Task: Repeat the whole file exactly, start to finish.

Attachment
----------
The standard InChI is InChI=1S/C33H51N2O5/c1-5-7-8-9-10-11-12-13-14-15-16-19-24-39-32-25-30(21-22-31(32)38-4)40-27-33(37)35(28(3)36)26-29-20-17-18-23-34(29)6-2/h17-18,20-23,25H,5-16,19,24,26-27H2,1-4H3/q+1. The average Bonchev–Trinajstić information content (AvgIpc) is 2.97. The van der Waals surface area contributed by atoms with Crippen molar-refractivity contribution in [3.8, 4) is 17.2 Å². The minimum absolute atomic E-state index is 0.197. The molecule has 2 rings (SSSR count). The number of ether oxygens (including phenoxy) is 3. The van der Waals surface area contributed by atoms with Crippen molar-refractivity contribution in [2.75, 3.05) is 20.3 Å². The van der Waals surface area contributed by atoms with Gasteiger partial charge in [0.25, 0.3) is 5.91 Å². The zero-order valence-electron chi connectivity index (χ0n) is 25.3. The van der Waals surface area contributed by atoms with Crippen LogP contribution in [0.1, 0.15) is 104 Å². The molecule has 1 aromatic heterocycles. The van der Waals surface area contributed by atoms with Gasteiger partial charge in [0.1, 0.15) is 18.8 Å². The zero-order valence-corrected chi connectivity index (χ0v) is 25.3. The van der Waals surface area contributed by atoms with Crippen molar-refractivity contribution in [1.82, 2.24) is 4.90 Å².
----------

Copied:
The standard InChI is InChI=1S/C33H51N2O5/c1-5-7-8-9-10-11-12-13-14-15-16-19-24-39-32-25-30(21-22-31(32)38-4)40-27-33(37)35(28(3)36)26-29-20-17-18-23-34(29)6-2/h17-18,20-23,25H,5-16,19,24,26-27H2,1-4H3/q+1. The average Bonchev–Trinajstić information content (AvgIpc) is 2.97. The van der Waals surface area contributed by atoms with Crippen molar-refractivity contribution in [3.8, 4) is 17.2 Å². The minimum absolute atomic E-state index is 0.197. The molecule has 2 rings (SSSR count). The number of ether oxygens (including phenoxy) is 3. The van der Waals surface area contributed by atoms with Crippen molar-refractivity contribution in [2.75, 3.05) is 20.3 Å². The van der Waals surface area contributed by atoms with Gasteiger partial charge in [0.25, 0.3) is 5.91 Å². The zero-order valence-electron chi connectivity index (χ0n) is 25.3. The van der Waals surface area contributed by atoms with Crippen LogP contribution in [0.1, 0.15) is 104 Å². The molecule has 1 aromatic heterocycles. The van der Waals surface area contributed by atoms with Gasteiger partial charge in [0.1, 0.15) is 18.8 Å². The zero-order valence-corrected chi connectivity index (χ0v) is 25.3. The van der Waals surface area contributed by atoms with Crippen molar-refractivity contribution in [1.82, 2.24) is 4.90 Å².